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How China is handling the economic slowdown

Last updated on: July 30, 2012 12:32 IST

How China is handling the economic slowdown

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Claude Smadja

Even as Europe continues to go through its economic suicide and the US is stuck in political paralysis -- which could lead to the abrogation of existing tax cuts and mandatory across-the-board budget reductions at the end of the year that would dampen already anaemic growth, or even trigger recession -- China is proving that it is ready to act and do what it takes to sustain its growth.

Beijing has been quite alarmed by the steep fall in economic activity in the last few months.

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How China is handling the economic slowdown

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What was initiated as a managed deceleration of the economy to reduce inflationary pressures and deflate a real-estate bubble on the verge of getting out of control acquired, since the end of winter, a dangerous momentum because of the impact of the European crisis.

By June, China's leadership was confronted with the prospect of gross domestic product growth of between seven and 7.5 per cent for 2012, a level too close to the threshold of seven per cent growth it had determined was the minimum needed to maintain social stability.

And some economists consider that real GDP growth for this year would be even lower if the economy were left to its own course.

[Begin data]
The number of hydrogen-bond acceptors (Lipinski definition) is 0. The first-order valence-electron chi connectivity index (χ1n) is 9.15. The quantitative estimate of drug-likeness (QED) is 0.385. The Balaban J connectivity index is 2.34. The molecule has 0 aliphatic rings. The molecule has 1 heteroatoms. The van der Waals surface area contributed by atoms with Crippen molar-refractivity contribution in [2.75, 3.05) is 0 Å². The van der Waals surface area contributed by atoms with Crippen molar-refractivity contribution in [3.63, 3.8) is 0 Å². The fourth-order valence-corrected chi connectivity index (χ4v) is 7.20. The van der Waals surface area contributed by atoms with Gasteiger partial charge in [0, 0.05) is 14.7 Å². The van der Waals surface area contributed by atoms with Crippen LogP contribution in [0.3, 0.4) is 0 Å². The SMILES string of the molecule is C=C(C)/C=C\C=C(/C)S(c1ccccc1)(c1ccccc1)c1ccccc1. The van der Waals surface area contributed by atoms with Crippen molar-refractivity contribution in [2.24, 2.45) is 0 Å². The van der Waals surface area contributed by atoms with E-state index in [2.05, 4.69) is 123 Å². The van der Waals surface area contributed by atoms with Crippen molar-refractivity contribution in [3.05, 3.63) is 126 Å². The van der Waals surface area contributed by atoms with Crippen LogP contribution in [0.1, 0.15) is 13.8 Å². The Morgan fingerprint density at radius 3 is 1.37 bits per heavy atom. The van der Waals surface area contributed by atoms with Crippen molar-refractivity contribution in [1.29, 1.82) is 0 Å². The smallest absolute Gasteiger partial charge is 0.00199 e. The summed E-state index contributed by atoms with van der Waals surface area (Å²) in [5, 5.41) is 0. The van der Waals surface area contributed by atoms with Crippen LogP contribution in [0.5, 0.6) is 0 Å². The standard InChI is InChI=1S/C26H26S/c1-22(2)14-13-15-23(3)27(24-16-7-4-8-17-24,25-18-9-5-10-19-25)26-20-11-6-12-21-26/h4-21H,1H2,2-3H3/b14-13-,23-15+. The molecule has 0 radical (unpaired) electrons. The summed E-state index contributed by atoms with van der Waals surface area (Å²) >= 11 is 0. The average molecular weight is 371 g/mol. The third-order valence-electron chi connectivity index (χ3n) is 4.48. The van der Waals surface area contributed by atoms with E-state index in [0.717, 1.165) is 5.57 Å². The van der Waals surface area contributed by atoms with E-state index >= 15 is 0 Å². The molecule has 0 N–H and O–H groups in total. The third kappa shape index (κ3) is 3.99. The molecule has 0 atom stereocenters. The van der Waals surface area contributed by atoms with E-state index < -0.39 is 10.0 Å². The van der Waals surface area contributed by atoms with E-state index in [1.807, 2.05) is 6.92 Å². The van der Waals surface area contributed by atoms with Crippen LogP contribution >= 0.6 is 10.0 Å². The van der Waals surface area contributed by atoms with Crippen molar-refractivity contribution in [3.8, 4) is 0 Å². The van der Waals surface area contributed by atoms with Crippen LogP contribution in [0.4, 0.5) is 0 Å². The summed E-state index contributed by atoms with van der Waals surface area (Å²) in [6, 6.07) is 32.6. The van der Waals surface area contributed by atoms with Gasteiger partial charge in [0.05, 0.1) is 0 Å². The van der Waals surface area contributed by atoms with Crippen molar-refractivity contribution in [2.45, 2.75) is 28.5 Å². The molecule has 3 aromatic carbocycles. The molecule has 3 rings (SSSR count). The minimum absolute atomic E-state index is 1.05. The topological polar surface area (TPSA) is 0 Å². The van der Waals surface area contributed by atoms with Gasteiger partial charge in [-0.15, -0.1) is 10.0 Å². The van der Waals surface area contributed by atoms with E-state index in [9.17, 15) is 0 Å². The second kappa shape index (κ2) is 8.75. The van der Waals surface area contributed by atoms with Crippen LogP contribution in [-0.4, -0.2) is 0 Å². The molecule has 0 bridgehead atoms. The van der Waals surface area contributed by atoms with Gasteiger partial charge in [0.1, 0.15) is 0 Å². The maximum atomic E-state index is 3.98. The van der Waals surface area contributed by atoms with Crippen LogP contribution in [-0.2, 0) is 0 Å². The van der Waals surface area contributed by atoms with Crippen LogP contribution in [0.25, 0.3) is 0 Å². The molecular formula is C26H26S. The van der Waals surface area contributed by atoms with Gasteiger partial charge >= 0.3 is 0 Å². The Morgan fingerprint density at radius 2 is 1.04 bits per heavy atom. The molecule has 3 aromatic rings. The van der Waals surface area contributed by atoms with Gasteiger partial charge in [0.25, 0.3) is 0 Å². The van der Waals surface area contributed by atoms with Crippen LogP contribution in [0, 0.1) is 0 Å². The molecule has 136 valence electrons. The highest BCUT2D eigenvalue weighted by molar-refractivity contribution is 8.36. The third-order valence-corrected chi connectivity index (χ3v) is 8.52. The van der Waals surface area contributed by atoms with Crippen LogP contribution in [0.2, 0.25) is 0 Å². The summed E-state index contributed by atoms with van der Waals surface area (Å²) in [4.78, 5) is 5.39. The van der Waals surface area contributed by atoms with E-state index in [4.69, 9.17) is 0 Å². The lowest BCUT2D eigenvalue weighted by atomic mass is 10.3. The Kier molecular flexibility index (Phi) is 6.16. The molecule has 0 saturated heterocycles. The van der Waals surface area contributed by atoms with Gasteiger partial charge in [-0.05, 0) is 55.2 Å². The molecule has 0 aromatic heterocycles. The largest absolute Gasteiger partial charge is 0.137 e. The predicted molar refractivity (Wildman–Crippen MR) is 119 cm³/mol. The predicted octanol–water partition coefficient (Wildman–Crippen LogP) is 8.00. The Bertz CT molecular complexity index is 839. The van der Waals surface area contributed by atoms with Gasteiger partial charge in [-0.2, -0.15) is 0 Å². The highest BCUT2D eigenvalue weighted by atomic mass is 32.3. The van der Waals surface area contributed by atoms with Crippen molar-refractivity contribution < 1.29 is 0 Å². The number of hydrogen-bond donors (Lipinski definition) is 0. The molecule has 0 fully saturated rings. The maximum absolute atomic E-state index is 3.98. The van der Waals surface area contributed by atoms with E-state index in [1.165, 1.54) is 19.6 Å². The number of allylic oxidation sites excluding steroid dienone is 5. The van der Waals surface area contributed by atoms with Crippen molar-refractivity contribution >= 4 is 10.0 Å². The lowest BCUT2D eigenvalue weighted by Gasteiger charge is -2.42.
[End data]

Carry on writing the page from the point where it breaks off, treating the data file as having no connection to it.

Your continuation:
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How China is handling the economic slowdown

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So this has been the call for action.

And action has been swift: some long overdue reform in the financial sector has been taking place, including a reduction in interest rates, relaxation of lending and deposit rate controls, moves towards making credit more accessible to small and medium enterprises, and an increase in spending at the local level.

In that respect, although vague in its modalities, the well-publicised announcement by Changsha, the capital of Hunan, of a $130-billion investment plan is an indication of the approach that the central government intends to take.

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How China is handling the economic slowdown

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A number of cities throughout China have also announced plans to facilitate the buying of private housing by middle-class people, and to provide incentives for the creation of high-tech industries.

Beijing has three major operational challenges as it tries to get the economy back to an eight to 8.5 per cent growth level.

First, it needs to make sure that any stimulus does not reignite the real estate bubble that was just being tamed and does not lead to wasteful investment.

Such investments load up banks with bad loans -- which have, as it happened, increased since the end of last year.

Second, it has to be careful that this does not boost inflation, although the risk is limited in the present context.

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How China is handling the economic slowdown

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Third, it needs to ensure that any stimulus does not widen the wealth distribution gap and consequently aggravate popular frustration and discontent.

Too many projects in the previous stimulus plan ended up benefiting groups around the children of the leadership establishment, and the public became fully aware of that -- thanks in large part to the spectacular expansion of social media in China.

Even more importantly, Chinese leaders have to consider how the stimulus measures they are taking -- or considering taking -- would fit or not fit with their claimed strategic objective: to rebalance the economy towards a more sustainable growth pattern.